Piano Society
Free Classical Keyboard Recordings
It is currently Tue Sep 02, 2014 8:39 pm

All times are UTC - 1 hour




Post new topic Reply to topic  [ 20 posts ]  Go to page 1, 2  Next
Author Message
 Post subject: Schoenberg and Stemper
PostPosted: Sun Apr 29, 2012 12:58 am 
Offline

Joined: Sat Sep 06, 2008 3:07 pm
Posts: 685
Location: Carbondale, IL
I have been practicing two pieces over the past week, an old piece by my teacher and a piece by Schoenberg. In terms of the music idiom, the two pieces are quite similar. I would not describe it as atonal. Many composers dislike the term because the prefix a- (for ex. averse, atypical) means "not." Therefore, if atonal means "without tone," it doesn't describe the type of music that is not in a key, per se. These pieces have tones, to me they simply are not comparable to something by Mozart or Bach that is in a key, and has very few non-diatonic tones I have created videos of these two pieces:

Music Videos:

No. 1 from Stemper's "Four Piano Pieces" (1976)

http://www.youtube.com/watch?v=uITDIm6ry4k

No. 2 from Schoenberg's "Six Little Piano Pieces" (1911)

http://www.youtube.com/watch?v=cnlpZ3JO_Is&feature=relmfu

Audio Files:

Schoenberg - Six Little Piano Pieces Op. 19 - No. 2: Langsam (1:10)

The audio files are the same as each video soundtrack.

Enjoy,

Riley

_________________
"I don't know what music is, but I know it when I hear it." - Alan Schuyler
Riley Tucker


Last edited by pianoman342 on Sun Jun 03, 2012 3:06 pm, edited 2 times in total.

Top
 Profile  
 
 Post subject: Re: Schoenberg and Stemper
PostPosted: Sun Apr 29, 2012 3:52 am 
Offline

Joined: Mon Nov 29, 2010 7:28 am
Posts: 1250
Location: Springfield, Missouri, USA
Hi Riley,
First "atonal" does not mean "without tone," rather it means "without tonality," tonality meaning following the hierarchical relationship of the scale degrees and the functional harmony associated with it. These two works are atonal. This is not however the same as saying that they are 12-tone, which the Schoenberg is not (by about 10 years). I'm away from my score of the Schoenberg, so can't be sure but I think you did a good job. I don't know the other at all.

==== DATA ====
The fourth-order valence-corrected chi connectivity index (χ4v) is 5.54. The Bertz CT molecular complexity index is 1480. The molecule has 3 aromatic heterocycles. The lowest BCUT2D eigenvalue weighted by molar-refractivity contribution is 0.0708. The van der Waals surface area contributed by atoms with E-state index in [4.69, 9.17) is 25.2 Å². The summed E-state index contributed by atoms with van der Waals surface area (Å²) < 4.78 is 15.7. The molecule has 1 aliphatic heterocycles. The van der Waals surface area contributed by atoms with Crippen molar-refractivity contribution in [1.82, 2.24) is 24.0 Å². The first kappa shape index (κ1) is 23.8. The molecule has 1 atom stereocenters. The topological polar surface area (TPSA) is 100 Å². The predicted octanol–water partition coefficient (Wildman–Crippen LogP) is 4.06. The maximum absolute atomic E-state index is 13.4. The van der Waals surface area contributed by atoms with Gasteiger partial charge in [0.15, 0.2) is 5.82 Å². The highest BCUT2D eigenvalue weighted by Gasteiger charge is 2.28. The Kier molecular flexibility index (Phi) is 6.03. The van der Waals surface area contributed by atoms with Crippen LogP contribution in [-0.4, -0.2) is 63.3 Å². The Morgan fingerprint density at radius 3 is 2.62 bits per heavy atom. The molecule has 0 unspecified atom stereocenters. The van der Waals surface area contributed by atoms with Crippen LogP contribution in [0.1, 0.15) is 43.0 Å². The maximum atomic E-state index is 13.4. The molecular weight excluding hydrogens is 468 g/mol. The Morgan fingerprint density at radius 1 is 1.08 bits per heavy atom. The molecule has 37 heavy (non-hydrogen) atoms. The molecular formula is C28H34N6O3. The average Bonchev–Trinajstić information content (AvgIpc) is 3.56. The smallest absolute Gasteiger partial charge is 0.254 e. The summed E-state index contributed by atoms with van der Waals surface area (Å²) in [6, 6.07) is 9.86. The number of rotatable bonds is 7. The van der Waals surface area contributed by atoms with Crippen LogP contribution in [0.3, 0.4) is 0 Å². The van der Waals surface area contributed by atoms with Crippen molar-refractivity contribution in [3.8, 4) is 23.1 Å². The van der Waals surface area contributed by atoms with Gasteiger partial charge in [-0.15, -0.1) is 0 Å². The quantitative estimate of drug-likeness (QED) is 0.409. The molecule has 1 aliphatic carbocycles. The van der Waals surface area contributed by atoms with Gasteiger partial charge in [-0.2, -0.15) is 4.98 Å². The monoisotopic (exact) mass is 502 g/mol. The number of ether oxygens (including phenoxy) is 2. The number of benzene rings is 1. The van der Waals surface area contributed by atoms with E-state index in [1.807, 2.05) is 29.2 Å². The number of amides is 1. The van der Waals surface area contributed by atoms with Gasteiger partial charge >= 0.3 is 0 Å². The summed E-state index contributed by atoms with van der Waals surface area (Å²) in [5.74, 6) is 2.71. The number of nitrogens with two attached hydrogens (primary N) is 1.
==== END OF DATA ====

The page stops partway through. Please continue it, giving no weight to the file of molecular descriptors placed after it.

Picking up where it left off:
Keep going forward!
Regards,
Eddy

_________________
Eddy M. del Rio, MD
"A smattering will not do. They must know all the keys, major and minor, and they must literally 'know them backwards.'" - Josef Lhevinne


Top
 Profile  
 
 Post subject: Re: Schoenberg and Stemper
PostPosted: Sun Apr 29, 2012 8:41 pm 
Offline

Joined: Sat Sep 06, 2008 3:07 pm
Posts: 685
Location: Carbondale, IL
Hi Eddy,

Thanks for listening. Now that I listen back to other recordings of the Schonberg No. 2, I think I have played it too slow (the score says "langsam" but no specific bpm).

In general, I agree with your assessment. The term "tonality" refers to functional harmony, a piece that has a tonic and a key signature. Both of these pieces do not contain any sharps or flats (for a key signature). But to me it is the different between artwork in black and white the same in color. One is not better than the other, right? you don't refer to black and white paintings as acolor paintings :lol:

My music history textbook has it as 1923 when Schoenberg first developed the 12-tone method of composing.

I am curious what you think of this type of music?

Regards,

Riley

_________________
"I don't know what music is, but I know it when I hear it." - Alan Schuyler
Riley Tucker


Top
 Profile  
 
 Post subject: Re: Schoenberg and Stemper
PostPosted: Sun Apr 29, 2012 9:04 pm 
Offline
Site Admin

Joined: Mon Jun 12, 2006 11:45 am
Posts: 9534
Location: Netherlands